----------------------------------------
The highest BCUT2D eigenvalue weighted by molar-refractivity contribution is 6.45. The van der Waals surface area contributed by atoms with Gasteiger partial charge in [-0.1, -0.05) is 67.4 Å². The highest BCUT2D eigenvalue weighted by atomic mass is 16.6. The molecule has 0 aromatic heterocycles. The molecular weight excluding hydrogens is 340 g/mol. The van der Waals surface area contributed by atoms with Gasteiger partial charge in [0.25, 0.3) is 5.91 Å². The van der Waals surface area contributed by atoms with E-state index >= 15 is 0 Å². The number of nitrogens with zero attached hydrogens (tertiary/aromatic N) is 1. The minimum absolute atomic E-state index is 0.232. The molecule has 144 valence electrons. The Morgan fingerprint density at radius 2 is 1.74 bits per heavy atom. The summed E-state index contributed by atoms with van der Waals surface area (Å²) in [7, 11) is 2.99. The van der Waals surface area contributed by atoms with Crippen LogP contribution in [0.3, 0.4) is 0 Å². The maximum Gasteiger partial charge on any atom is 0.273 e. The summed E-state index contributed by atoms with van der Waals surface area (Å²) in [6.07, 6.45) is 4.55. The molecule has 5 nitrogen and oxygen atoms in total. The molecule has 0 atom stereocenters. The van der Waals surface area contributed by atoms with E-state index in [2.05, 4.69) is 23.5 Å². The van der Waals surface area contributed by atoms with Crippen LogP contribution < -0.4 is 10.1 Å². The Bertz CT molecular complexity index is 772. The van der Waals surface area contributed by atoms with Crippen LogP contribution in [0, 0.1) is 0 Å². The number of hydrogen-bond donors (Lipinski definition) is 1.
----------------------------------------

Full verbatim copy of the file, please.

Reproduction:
The highest BCUT2D eigenvalue weighted by molar-refractivity contribution is 6.45. The van der Waals surface area contributed by atoms with Gasteiger partial charge in [-0.1, -0.05) is 67.4 Å². The highest BCUT2D eigenvalue weighted by atomic mass is 16.6. The molecule has 0 aromatic heterocycles. The molecular weight excluding hydrogens is 340 g/mol. The van der Waals surface area contributed by atoms with Gasteiger partial charge in [0.25, 0.3) is 5.91 Å². The van der Waals surface area contributed by atoms with E-state index >= 15 is 0 Å². The number of nitrogens with zero attached hydrogens (tertiary/aromatic N) is 1. The minimum absolute atomic E-state index is 0.232. The molecule has 144 valence electrons. The Morgan fingerprint density at radius 2 is 1.74 bits per heavy atom. The summed E-state index contributed by atoms with van der Waals surface area (Å²) in [7, 11) is 2.99. The van der Waals surface area contributed by atoms with Crippen LogP contribution in [0.3, 0.4) is 0 Å². The maximum Gasteiger partial charge on any atom is 0.273 e. The summed E-state index contributed by atoms with van der Waals surface area (Å²) in [6.07, 6.45) is 4.55. The molecule has 5 nitrogen and oxygen atoms in total. The molecule has 0 atom stereocenters. The van der Waals surface area contributed by atoms with E-state index in [2.05, 4.69) is 23.5 Å². The van der Waals surface area contributed by atoms with Crippen LogP contribution < -0.4 is 10.1 Å². The Bertz CT molecular complexity index is 772. The van der Waals surface area contributed by atoms with Crippen LogP contribution in [0, 0.1) is 0 Å². The number of hydrogen-bond donors (Lipinski definition) is 1.